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Modernity in Indian Social Theory$
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A Raghuramaraju

Print publication date: 2011

Print ISBN-13: 9780198070122

Published to Oxford Scholarship Online: September 2012

DOI: 10.1093/acprof:oso/9780198070122.001.0001

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Conclusion

Conclusion

Chapter:
(p.139) Conclusion
Source:
Modernity in Indian Social Theory
Author(s):

A. Raghuramaraju

Publisher:
Oxford University Press
DOI:10.1093/acprof:oso/9780198070122.003.0008

Some social theorists in India, including Partha Chatterjee, Javeed Alam, and Gopal Guru, have failed to recognize the core project of modernity and its social consequences. Instead, they were preoccupied with the themes of modernity including reason or the ‘cunning of reason’, ‘individualism’ or ‘individuation’, nationalism, secularism, and universalism. This prevented them from recognizing the internal project of modernity. This also prevented others from seeing some important and unique issues including internal criticism that is evident in the writings of contemporary Indian thinkers like Swami Vivekananda, and prevented them from identifying a third kind of action in Mahatma Gandhi, namely, inaction. This book argues that, unlike the West, social theory in India was unable to grasp the philosophical foundations of modernity that lies in its method.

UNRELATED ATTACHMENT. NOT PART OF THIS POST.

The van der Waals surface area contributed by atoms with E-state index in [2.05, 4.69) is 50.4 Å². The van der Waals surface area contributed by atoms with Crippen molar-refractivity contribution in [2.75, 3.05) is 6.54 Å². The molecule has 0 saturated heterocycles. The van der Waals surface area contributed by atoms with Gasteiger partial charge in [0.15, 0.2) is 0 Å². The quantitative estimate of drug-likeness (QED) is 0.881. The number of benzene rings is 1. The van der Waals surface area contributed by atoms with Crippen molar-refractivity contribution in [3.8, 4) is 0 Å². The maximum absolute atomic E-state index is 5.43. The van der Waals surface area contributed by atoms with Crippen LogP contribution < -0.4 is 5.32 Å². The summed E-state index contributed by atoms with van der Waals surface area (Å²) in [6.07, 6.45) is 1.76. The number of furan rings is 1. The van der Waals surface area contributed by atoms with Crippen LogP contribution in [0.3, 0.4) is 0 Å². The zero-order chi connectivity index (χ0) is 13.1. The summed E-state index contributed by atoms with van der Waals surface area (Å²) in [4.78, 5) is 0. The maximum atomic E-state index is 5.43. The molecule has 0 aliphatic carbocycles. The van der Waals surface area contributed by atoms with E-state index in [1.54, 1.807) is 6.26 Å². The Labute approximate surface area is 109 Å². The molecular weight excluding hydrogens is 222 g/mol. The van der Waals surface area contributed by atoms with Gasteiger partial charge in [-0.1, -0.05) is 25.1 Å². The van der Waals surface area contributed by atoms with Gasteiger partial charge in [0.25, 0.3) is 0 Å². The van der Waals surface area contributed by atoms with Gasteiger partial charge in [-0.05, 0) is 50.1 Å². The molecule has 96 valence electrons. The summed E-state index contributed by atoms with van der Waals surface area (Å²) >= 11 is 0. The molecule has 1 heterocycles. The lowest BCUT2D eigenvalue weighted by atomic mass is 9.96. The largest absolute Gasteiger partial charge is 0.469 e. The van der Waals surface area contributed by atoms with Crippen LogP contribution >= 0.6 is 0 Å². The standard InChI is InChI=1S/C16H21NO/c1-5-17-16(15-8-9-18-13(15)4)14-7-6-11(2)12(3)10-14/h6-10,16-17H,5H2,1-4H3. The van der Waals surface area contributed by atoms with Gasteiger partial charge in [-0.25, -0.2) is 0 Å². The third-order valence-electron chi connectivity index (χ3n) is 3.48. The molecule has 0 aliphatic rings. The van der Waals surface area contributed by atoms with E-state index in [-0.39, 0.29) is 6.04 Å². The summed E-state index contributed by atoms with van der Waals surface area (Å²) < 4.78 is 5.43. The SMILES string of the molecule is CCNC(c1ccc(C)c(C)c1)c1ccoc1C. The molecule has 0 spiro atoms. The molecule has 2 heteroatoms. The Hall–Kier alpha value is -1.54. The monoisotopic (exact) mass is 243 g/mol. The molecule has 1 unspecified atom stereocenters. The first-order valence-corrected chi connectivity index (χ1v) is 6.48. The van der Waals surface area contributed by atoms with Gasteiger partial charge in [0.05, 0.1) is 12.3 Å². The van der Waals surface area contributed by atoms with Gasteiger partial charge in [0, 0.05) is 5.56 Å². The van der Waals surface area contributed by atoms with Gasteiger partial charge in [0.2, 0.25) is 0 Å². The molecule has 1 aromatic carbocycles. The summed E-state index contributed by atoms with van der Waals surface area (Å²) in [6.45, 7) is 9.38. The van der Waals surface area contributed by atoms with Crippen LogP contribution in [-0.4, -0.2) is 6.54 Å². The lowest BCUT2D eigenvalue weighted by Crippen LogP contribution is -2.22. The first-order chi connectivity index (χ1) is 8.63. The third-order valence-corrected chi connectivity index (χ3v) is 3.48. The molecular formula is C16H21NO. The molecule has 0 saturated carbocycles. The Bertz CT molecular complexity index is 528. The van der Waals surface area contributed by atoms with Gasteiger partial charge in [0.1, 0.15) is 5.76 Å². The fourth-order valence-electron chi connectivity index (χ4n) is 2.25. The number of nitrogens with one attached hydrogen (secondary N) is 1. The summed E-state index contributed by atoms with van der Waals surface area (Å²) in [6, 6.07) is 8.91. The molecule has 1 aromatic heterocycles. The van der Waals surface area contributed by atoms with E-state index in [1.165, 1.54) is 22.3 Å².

Keywords:   India, social theory, West, modernity, nationalism, secularism, Partha Chatterjee, Javeed Alam, internal criticism, Gopal Guru

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